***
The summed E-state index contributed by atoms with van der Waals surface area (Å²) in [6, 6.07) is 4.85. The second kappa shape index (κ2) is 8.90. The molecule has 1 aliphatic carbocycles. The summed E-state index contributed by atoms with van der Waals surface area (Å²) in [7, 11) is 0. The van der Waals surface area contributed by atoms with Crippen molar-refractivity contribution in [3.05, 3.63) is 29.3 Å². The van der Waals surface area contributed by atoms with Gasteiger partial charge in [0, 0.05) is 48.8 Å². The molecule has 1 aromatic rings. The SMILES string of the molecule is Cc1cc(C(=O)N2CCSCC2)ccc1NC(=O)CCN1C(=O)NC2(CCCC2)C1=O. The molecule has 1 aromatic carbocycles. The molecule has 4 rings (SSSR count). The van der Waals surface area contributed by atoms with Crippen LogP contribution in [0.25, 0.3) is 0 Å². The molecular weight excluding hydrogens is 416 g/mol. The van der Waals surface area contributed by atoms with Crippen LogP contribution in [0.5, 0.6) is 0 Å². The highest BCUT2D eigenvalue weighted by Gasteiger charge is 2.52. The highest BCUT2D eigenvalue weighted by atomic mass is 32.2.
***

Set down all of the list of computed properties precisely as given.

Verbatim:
The summed E-state index contributed by atoms with van der Waals surface area (Å²) in [6, 6.07) is 4.85. The second kappa shape index (κ2) is 8.90. The molecule has 1 aliphatic carbocycles. The summed E-state index contributed by atoms with van der Waals surface area (Å²) in [7, 11) is 0. The van der Waals surface area contributed by atoms with Crippen molar-refractivity contribution in [3.05, 3.63) is 29.3 Å². The van der Waals surface area contributed by atoms with Gasteiger partial charge in [0, 0.05) is 48.8 Å². The molecule has 1 aromatic rings. The SMILES string of the molecule is Cc1cc(C(=O)N2CCSCC2)ccc1NC(=O)CCN1C(=O)NC2(CCCC2)C1=O. The molecule has 1 aromatic carbocycles. The molecule has 4 rings (SSSR count). The van der Waals surface area contributed by atoms with Crippen LogP contribution in [0.25, 0.3) is 0 Å². The molecular weight excluding hydrogens is 416 g/mol. The van der Waals surface area contributed by atoms with Crippen LogP contribution in [0.5, 0.6) is 0 Å². The highest BCUT2D eigenvalue weighted by Gasteiger charge is 2.52. The highest BCUT2D eigenvalue weighted by atomic mass is 32.2.